Plus also I love that they are wearing shoes.

  2. Bear and Bee or Have You Seen My New Blue Socks? It’s hard to choose. I am head over heals for Have You Seen My New Blue Socks? The paintings are sumptuous, and there is so much room in them for the imagination to roam around in as you are caught up in the hunt for the missing socks. The icing on the cake is the little surprises strewn about, each with it’s own story, that catch you as you’re scanning every inch for any sign of the socks. However, as much as I love the Bunting/Ruzzier collaboration, I throw my hat in the ring for Bear and Bee. Not just because Maurice Sendak bee-lieves in it, but because Ruzzier pulls of such a witty intelligent tale with such simplicity. What hit’s it out of the park for me the humor and playfulness of the words and pictures together that I feel are the exact dose of thoughtfulness and silliness that children find hard to resist.

  3. Patty Kreutzer says:

    “Can books this simple win the Caldecott?”
    Henke’s “Kitten’s First Full Moon” was as simple as “Bear and Bee,” I think, in terms of both storytelling and illustration.

  4. Bear and Bee or Have You Seen My New Blue Socks? It’s hard to choose. I am head over heals for Have You Seen My New Blue Socks? The paintings are sumptuous, and there is so much room in them for the imagination to roam around in as you are caught up in the hunt for the missing socks. The icing on the cake is the little surprises strewn about, each with it’s own story, that catch you as you’re scanning every inch for any sign of the socks. However, as much as I love the Bunting/Ruzzier collaboration, I throw my hat in the ring for Bear and Bee. Not just because Maurice Sendak bee-lieves in it, but because Ruzzier pulls of such a witty intelligent tale with such simplicity. What hit’s it out of the park for me the humor and playfulness of the words and pictures together that I feel are the exact dose of thoughtfulness and silliness that children find hard to resist.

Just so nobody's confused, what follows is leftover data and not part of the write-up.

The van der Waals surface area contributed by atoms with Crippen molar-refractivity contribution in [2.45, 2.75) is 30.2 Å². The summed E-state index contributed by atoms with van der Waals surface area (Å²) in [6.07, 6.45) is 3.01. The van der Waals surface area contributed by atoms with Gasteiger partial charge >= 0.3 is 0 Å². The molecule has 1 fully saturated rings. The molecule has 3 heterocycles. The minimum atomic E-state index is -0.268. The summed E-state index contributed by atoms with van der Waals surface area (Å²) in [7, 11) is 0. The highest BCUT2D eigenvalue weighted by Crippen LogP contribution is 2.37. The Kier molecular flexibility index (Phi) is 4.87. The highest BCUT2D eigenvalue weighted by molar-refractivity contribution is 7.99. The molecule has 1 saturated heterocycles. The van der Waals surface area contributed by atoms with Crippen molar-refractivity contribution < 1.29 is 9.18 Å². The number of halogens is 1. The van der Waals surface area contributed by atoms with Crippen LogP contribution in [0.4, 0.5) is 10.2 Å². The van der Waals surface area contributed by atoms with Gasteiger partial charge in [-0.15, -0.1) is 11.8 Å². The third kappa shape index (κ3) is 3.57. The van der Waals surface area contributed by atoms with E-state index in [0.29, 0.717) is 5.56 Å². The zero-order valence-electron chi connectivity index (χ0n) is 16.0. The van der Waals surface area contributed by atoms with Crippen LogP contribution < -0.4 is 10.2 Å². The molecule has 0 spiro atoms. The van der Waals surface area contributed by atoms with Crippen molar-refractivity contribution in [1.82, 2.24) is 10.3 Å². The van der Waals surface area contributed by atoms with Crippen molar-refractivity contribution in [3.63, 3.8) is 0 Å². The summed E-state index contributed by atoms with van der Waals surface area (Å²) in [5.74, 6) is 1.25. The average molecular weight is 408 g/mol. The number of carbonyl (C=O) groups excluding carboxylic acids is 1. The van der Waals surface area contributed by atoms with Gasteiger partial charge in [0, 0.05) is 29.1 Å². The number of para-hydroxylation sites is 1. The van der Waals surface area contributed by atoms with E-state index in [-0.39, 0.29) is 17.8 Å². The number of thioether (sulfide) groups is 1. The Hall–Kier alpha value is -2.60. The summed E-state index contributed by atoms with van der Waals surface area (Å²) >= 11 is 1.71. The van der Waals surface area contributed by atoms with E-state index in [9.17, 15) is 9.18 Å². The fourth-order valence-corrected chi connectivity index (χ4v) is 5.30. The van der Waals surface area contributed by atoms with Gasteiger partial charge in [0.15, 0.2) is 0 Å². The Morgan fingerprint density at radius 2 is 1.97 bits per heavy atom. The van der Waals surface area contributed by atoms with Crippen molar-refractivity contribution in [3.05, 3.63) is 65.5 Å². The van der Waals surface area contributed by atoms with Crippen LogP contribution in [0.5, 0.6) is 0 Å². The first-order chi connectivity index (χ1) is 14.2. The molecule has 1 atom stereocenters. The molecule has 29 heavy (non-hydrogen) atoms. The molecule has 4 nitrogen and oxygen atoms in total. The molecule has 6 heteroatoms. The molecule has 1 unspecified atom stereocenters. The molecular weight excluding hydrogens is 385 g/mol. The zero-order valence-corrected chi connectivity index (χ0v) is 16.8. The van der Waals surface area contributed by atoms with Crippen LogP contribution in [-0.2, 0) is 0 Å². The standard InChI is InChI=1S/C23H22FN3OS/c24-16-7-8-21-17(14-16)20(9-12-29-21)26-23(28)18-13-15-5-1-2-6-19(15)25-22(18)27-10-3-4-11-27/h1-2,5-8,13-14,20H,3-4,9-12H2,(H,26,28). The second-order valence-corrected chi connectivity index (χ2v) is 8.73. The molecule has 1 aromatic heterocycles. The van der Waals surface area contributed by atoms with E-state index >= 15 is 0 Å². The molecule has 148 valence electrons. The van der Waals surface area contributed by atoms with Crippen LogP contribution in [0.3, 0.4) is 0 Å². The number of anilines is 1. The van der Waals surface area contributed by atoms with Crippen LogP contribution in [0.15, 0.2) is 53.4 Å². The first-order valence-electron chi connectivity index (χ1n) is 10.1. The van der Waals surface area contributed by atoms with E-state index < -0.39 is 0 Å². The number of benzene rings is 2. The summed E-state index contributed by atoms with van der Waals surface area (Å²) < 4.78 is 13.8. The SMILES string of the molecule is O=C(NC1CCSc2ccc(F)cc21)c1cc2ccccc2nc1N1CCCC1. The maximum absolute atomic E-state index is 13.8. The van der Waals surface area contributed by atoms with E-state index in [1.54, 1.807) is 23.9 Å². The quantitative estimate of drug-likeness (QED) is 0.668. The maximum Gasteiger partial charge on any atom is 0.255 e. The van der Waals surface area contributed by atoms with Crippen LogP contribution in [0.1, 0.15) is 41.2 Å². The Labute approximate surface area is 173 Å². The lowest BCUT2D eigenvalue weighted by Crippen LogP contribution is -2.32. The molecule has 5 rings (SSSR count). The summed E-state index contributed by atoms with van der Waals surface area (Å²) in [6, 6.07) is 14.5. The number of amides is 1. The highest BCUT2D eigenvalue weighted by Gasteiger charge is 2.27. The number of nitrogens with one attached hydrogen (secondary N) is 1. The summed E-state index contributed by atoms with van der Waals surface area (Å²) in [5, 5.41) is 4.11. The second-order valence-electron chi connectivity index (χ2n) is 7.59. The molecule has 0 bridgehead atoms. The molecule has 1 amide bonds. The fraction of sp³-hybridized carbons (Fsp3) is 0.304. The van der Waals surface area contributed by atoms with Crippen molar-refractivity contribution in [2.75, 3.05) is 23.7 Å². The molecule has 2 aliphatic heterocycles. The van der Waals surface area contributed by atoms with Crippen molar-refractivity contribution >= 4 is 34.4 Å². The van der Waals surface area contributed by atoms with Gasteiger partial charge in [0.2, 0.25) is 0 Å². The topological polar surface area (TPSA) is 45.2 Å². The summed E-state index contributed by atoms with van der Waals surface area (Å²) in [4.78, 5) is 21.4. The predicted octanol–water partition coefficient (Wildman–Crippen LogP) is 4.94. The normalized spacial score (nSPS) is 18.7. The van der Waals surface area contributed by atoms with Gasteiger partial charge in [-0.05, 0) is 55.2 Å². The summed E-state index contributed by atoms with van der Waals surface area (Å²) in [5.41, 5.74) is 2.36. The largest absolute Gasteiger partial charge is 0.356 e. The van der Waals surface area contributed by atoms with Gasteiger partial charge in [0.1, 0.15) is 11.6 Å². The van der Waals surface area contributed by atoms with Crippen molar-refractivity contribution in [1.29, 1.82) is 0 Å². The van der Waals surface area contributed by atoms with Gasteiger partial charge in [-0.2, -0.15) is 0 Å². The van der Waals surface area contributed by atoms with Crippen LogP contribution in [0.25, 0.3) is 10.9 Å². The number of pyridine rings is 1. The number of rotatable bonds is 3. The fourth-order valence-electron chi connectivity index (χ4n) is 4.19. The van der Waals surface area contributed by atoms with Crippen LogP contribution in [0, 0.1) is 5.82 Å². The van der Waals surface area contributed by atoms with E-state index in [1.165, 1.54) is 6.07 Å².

5. To repeat two sentences already posted on Goodreads:
    When I closed the cover of this book on my first reading, I actually hugged it. Bear’s unfounded fears and Bee’s kindness are a perfect match.
    To me the narrative flows at an impeccable pace; the conversational exchange between Bear and Bee is a growth from not knowing, to disbelief and ultimately wonder all revealed by Bee’s questions and observations. I usually burst out laughing on the page when Bear asks “Do you share your honey?” It’s the look on Bear’s face when he realizes Bee is safe and his hunger is still present.
    I am a fan of those books using the endpapers to extend the story as Sergio Ruzzier does in this title; no two snowflakes alike on the opening papers and the yellow stars on the closing papers. Before the text even begins he has taken Bear from winter to spring in the first six pages. ” It’s as if we’ve heard once a upon a time and we get to begin right away; as it should be.” (quote from my review)
    One of the most important things, to me, about Sergio Ruzzier’s work is as Julie says, in his ability to convey so much with his adept use of line. His color palette plays a role in taken us from one season to the next, from day to night. Plus those spots of red draw the reader right into the pages.
    Six months later, I love it as much as the very first time.